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caffe luna wedding | nicole+sal

Back when I was trying – in vain – to make myself a home on Twitter, I found a retweet that was so insanely hilarious, I had to follow the original tweeter.  Tweetist.  Whatever.  That guy’s name was Doug.  Over the several years that followed, Doug and I kept in infrequent contact, by Facebook and Twitter and I think maybe even briefly on Myspace(? It was a long time ago).  He was living only a few miles from Wilmington at the time, but we never did meet up for a bourbon the way we’d always planned; instead, we sent each other hilarious emails and direct messages, making fun of our own dire dating lives and the world in general.

We don’t really catch up anymore; in fact, it’s probably been three years now.  But his name came up in the strangest of ways, when an email came through our inquiry form saying that he had referred us for a Raleigh wedding.  Well, that really isn’t all that strange; the strange part is that Nicole, the bride who Doug sent our way, knew him pretty much the same way I did – in the social media way.  We surmised that Doug may not even be a real person, as we settled the details of her wedding photography.

So here goes a quick list of the reasons I quickly fell in love with Nicole, Sal, and their wedding plans.  (1) Nicole is Portuguese.  I’m Portuguese!  OK, so I’m like second-generation Azorean-American through my dad’s side, and Nicole’s mom is actually FROM the Azores, and my style of Portuguese is the Hawaiian kind, which is, shall we say, a bit less sophisticated and romantic… but still.  Portuguese!  (2) Sal.  Come on.  How many guys do you know named Sal?  Don’t you imagine that every guy named Sal is gonna have the best laugh in the world?  His name, alone, made me want to know him.  (3) Sal’s Filipino.  I’m not Filipino, but I grew up in Central Maui, parts of which we lovingly referred to as Little Manila.  I knew I’d feel very “at-home” with his family, having spent so much of my life deciphering the Filipino accent.  And eating lumpia.  (4) I thought there would be Filipino and maybe even Portuguese food at the wedding.  Lumpia.  Linguica.  Pancit.  I was wrong, but whatever – the food at their wedding was AMAZING.  (It still would have been nice to get one single lumpia).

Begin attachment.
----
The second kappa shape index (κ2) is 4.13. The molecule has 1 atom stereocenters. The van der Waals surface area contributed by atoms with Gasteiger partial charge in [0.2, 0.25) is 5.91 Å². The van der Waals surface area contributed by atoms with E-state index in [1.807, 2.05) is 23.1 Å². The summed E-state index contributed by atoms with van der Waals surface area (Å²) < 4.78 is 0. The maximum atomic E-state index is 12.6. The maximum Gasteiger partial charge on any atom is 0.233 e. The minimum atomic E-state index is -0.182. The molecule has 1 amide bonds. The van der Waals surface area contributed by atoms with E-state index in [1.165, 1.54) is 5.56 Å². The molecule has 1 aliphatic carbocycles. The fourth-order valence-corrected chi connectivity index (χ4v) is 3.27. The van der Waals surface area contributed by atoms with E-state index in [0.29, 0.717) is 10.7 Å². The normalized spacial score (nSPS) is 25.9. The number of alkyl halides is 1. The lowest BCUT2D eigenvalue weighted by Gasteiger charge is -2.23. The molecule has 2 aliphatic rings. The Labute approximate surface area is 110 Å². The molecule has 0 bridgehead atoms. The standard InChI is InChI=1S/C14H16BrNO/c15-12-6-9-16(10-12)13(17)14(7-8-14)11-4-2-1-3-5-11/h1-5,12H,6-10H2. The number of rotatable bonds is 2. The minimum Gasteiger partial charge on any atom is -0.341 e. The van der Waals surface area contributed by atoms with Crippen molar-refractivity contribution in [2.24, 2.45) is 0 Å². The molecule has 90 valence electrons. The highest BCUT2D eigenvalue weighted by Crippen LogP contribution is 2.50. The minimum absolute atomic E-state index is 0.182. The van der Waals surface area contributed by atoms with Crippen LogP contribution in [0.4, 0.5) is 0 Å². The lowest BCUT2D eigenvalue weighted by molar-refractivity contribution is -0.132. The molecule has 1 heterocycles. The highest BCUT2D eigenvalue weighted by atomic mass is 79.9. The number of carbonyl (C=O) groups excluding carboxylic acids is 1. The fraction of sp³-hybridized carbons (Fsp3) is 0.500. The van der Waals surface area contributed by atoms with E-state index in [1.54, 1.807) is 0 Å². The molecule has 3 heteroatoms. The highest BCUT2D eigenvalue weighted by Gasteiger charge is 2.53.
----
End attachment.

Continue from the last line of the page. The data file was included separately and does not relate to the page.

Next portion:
This is the kind of couple who, from the outside looking in (via Facebook and Instagram and such), you’d imagine would throw a wedding full of crafty details, personal touches, just overflowing with *stuff* to show off how clever and brilliantly earthy they are (they are, by the way.  clever and brilliantly earthy).  But instead, they actually relied on their personalities and the bigness (yes, I said bigness) of their friendships to “decorate” their wedding.

You have to admire that.  It’s what I set out to do when Mike and I planned our own wedding, but in the end I lost all my self-confidence, and bulked it up with lots of decor and interesting things to fill up the space.  When our personalities, and the 60 people there to celebrate us, were more than enough to fill the room.

Lessons.  I always learn them too late, but hopefully someone out there is reading this and takes a few notes.  You can fill an empty space with laughter, love, music, and dance way cheaper and more easily than you can with painted doilies, twinkle lights, mason jars, and chair covers.  All the extra stuff doesn’t matter.  Just make sure your guestlist is right.

Ceremony: The Stone Chapel
Reception and Catering: Caffe Luna
Coordination and Flowers: C & D Events
DJ: Anything Music
Video: Rick Badger
Photo Booth: Kelly Ewards Photography
Hair: Alter Ego (Jennifer)
Dress: Bellissima of Salisbury